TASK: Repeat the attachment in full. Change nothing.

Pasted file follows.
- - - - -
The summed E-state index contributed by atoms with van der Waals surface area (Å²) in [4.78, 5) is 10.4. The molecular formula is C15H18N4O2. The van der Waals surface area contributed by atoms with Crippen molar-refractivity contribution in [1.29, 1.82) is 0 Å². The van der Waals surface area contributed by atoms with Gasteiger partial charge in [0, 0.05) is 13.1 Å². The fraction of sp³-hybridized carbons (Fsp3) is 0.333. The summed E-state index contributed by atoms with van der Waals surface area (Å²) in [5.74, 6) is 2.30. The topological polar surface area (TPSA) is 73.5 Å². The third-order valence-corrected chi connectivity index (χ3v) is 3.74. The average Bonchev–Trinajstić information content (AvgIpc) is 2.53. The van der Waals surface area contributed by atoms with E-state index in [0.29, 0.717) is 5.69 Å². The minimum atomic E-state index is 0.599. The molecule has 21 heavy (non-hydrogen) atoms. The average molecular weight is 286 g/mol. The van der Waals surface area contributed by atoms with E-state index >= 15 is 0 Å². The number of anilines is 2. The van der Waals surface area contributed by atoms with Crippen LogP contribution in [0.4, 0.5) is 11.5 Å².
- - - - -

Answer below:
The summed E-state index contributed by atoms with van der Waals surface area (Å²) in [4.78, 5) is 10.4. The molecular formula is C15H18N4O2. The van der Waals surface area contributed by atoms with Crippen molar-refractivity contribution in [1.29, 1.82) is 0 Å². The van der Waals surface area contributed by atoms with Gasteiger partial charge in [0, 0.05) is 13.1 Å². The fraction of sp³-hybridized carbons (Fsp3) is 0.333. The summed E-state index contributed by atoms with van der Waals surface area (Å²) in [5.74, 6) is 2.30. The topological polar surface area (TPSA) is 73.5 Å². The third-order valence-corrected chi connectivity index (χ3v) is 3.74. The average Bonchev–Trinajstić information content (AvgIpc) is 2.53. The van der Waals surface area contributed by atoms with E-state index in [0.29, 0.717) is 5.69 Å². The minimum atomic E-state index is 0.599. The molecule has 21 heavy (non-hydrogen) atoms. The average molecular weight is 286 g/mol. The van der Waals surface area contributed by atoms with E-state index >= 15 is 0 Å². The number of anilines is 2. The van der Waals surface area contributed by atoms with Crippen LogP contribution in [0.4, 0.5) is 11.5 Å².